I managed to jog most of the last 2-3 miles, although as the crowds got deeper and deeper I worried more and more about where I would throw up if I had to. Finally when I passed under the giant Citgo sign I knew I probably wasn't going to throw up if I only had a mile left. And then when I turned onto the home stretch on Boylston and saw the unbelievable crowds there, all I could think about was that I was about to finish the BOSTON MARATHON. That pushed all thoughts of nausea out of my head and I managed to thoroughly enjoy that last stretch. And crossing the finish line was one of the best feelings I've ever had in my life. I swear I will be thinking of that on my death bed. I had a lousy time of 4:14 but that was completely irrelevant; all that mattered was getting the medal and hearing everyone's congratulations and enjoying the excitement of having the entire city out supporting the race. I always thought qualifying for this race would be more exciting than running it -- since it took me 16 tries before I finally made it -- but I was wrong; NOTHING in running has ever been more exciting than running the Boston Marathon.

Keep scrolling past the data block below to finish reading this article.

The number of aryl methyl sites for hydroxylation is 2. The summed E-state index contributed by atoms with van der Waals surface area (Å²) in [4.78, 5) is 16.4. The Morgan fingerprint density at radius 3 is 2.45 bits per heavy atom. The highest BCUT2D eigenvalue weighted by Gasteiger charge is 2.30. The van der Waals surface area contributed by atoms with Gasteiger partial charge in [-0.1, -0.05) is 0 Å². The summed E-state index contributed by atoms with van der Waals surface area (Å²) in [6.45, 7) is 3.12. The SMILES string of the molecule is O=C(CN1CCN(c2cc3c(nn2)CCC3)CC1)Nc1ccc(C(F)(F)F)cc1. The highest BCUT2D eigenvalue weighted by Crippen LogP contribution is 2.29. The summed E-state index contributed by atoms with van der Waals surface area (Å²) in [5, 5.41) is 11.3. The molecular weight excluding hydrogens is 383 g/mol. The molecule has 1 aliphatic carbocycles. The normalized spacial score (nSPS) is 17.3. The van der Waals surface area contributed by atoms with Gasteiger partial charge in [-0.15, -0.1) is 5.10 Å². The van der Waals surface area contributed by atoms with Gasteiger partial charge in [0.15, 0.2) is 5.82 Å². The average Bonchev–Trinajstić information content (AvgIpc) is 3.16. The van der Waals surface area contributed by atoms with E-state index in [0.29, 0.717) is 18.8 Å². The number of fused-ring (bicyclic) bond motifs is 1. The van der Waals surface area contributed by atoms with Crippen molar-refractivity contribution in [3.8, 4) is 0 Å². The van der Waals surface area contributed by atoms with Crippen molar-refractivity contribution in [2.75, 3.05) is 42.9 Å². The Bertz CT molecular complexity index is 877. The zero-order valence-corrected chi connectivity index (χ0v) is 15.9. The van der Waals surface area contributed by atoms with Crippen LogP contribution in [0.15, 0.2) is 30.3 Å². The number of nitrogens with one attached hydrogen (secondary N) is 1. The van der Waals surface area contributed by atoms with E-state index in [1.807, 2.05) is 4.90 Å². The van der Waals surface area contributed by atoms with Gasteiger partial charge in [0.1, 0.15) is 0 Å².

That having been said, I have decided that I will have to qualify again and come back and run it right. That is, do all my long runs on hills, weigh 15 lbs less, get to the start line later and bring more blankets and clothes, and carry salt with me. I'll probably have to do it next summer or early fall since this fall I'm planning to do my first 1/2 Ironman. Meanwhile, I am totally switching gears for my next marathon. I guess I'd better get some trail shoes and learn how to carry my own fluids because I'm doing the Pikes Peak Marathon in August.